William A. Wellman directs and Joel McCrea takes the title role in this entertaining Hollywood version of the true story of Buffalo Bill Cody. True? I have absolutely no idea as most of what I know about Bill comes from the movies anyway having seen him portrayed by McCrea, Heston, Carradine, Newman and whoever played him in the 100% sure to be true events as presented by Cecil B. DeMille in The Plainsman.

All kidding aside, McCrea carries himself beautifully here as a noble western figure that also sees Maureen O’Hara as his long suffering wife in vivid technicolor. To see Miss O’Hara in technicolor is a joy in itself. The movie being a good one is extra icing on the cake. The story starts in 1878 where we find Edgar Buchanan in his military blues handling the reigns of a stagecoach that has O’Hara as a passenger under Indian attack. It’s McCrea to the rescue and love at first site between the two stars of our movie.

It’s an amusing courtship as McCrea is a fish out of water and O’Hara the cultured big city woman. McCrea will even have to rely on an Indian Maiden, the breathtaking Linda Darnell, to help him with a comical dinner invitation response. Things will turn a might serious when Darnell’s brother and leader of the Sioux, Anthony Quinn is told to make way for the railroad and move his people father away from the buffalo that sustains them.

McCrea and Quinn have a great respect for one another but after each has saved the other from harm the next time they meet will be on a battlefield where no mercy will be spared. Sadly it does come to that when hunters by the score invade the lands to slaughter the Buffalo. Quinn will lead his people to battle and in a somber though exciting fight he will lose his life to McCrea as the two square off face to face. It’s also a fight that McCrea is ashamed of when it’s over. When asked about the dead that lay all around he quietly states, “They were all my friends.”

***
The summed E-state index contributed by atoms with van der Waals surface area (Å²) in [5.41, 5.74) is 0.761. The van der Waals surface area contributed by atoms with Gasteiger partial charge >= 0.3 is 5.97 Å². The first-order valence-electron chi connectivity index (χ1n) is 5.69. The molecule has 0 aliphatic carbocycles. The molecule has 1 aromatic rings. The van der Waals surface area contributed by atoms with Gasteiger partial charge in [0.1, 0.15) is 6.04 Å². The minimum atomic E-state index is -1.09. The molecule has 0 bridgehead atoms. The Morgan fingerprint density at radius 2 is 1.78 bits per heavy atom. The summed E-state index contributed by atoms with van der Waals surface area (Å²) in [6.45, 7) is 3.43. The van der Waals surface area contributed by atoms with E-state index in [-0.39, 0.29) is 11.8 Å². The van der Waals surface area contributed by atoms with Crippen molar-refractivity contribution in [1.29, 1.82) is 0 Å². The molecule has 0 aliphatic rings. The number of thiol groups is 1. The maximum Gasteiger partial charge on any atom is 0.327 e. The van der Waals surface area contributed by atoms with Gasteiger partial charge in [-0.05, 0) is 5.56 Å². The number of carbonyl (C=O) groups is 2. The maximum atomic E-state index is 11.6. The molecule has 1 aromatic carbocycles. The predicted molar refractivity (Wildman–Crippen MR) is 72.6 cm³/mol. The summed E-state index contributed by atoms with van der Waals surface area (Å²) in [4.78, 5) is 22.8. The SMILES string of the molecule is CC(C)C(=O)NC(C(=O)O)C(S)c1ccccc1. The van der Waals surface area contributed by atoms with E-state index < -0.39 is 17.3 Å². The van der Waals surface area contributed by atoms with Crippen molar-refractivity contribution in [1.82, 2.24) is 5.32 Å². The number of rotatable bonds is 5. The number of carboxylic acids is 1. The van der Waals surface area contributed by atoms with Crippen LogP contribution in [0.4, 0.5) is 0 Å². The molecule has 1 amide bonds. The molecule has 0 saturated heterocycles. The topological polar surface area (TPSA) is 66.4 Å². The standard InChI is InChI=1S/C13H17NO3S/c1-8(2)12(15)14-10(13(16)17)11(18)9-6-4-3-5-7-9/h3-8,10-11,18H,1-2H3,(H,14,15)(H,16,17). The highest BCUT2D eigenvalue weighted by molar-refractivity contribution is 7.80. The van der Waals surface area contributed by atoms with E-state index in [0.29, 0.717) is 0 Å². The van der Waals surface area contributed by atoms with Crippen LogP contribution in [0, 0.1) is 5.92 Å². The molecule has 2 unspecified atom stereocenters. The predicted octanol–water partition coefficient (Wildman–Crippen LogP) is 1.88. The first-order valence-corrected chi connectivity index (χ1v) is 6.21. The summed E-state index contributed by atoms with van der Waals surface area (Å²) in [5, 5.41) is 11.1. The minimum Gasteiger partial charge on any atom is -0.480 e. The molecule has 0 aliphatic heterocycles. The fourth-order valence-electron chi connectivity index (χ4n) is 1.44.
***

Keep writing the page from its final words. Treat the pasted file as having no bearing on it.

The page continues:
When McCrea is called before the President to be awarded the Congressional Medal of Honor, it’s a bittersweet award that in the end has him standing up for the plight of the Indian Nations against the whites who consider them expendable. When nearly all is lost to McCrea, both his reputation and his wife, a chance encounter with a carnival operator will be the one thing that turns his life around making him a world famous frontier showman travelling the globe with his Wild West Show.

Despite the fact that a damned narrator butts into the proceedings at times this is a very well made “A” budget production with the cast to match and an army of extras on horseback for the battle scenes. The only time I feel a bit betrayed is when that annoying back screen process shot turns up for a few close ups on the soundstage as opposed to a location shoot where they should have been done. Also turning up is Oscar winner, Thomas Mitchell, as Ned Buntline. It’s Ned who wrote many of the dime store novels that would make a literary figure and western hero out of Buffalo Bill Cody. Despite the beauty of both O’Hara and Darnell, this film belongs strictly to McCrea with his humble performance that once again proves how similar he is to Gary Cooper in his acting style. Both had a sense of honor about them in westerns and a playfulness when called for but could also play the leading man in screwball comedies to a T.

For the trivia hounds, this was the second film of six that Anthony Quinn would appear in with Maureen O’Hara. In order they are, The Black Swan (1942), Buffalo Bill, Sinbad the Sailor (1947), Against All Odds (1952), The Magnificent Matador (1955) and then one final romantic fling in Only The Lonely (1991) a personal favorite for us John Candy fans.

At just 90 minutes, this is an easy watch for the western fans and or the history buffs. It’s easy to find on DVD if you’d like to see a winning performance from Mr. Joel McCrea.